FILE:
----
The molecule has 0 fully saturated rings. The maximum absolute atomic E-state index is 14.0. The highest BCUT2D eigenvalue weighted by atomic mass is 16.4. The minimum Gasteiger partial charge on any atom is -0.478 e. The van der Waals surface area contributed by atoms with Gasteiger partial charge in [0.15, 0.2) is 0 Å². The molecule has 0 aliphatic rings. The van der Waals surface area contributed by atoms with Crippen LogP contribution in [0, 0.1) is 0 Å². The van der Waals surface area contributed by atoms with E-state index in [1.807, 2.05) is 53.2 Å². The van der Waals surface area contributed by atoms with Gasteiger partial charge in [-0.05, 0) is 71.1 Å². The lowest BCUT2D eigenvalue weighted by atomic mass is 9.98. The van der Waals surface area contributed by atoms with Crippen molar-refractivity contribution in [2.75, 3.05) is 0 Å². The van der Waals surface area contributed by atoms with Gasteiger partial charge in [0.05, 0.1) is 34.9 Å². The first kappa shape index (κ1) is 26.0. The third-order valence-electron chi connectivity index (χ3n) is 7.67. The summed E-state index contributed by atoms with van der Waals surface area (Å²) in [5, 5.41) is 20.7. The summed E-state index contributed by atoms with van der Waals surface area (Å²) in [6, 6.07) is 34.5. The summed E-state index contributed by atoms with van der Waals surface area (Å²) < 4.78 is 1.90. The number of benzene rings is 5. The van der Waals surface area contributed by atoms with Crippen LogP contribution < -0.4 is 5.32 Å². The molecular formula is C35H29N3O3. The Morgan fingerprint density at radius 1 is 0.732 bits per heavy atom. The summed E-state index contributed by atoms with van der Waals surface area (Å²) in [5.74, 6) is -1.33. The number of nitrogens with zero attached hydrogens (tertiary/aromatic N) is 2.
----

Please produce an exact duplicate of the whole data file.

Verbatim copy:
The molecule has 0 fully saturated rings. The maximum absolute atomic E-state index is 14.0. The highest BCUT2D eigenvalue weighted by atomic mass is 16.4. The minimum Gasteiger partial charge on any atom is -0.478 e. The van der Waals surface area contributed by atoms with Gasteiger partial charge in [0.15, 0.2) is 0 Å². The molecule has 0 aliphatic rings. The van der Waals surface area contributed by atoms with Crippen LogP contribution in [0, 0.1) is 0 Å². The van der Waals surface area contributed by atoms with E-state index in [1.807, 2.05) is 53.2 Å². The van der Waals surface area contributed by atoms with Gasteiger partial charge in [-0.05, 0) is 71.1 Å². The lowest BCUT2D eigenvalue weighted by atomic mass is 9.98. The van der Waals surface area contributed by atoms with Crippen molar-refractivity contribution in [2.75, 3.05) is 0 Å². The van der Waals surface area contributed by atoms with Gasteiger partial charge in [0.05, 0.1) is 34.9 Å². The first kappa shape index (κ1) is 26.0. The third-order valence-electron chi connectivity index (χ3n) is 7.67. The summed E-state index contributed by atoms with van der Waals surface area (Å²) in [5, 5.41) is 20.7. The summed E-state index contributed by atoms with van der Waals surface area (Å²) in [6, 6.07) is 34.5. The summed E-state index contributed by atoms with van der Waals surface area (Å²) < 4.78 is 1.90. The number of benzene rings is 5. The van der Waals surface area contributed by atoms with Crippen LogP contribution < -0.4 is 5.32 Å². The molecular formula is C35H29N3O3. The Morgan fingerprint density at radius 1 is 0.732 bits per heavy atom. The summed E-state index contributed by atoms with van der Waals surface area (Å²) in [5.74, 6) is -1.33. The number of nitrogens with zero attached hydrogens (tertiary/aromatic N) is 2.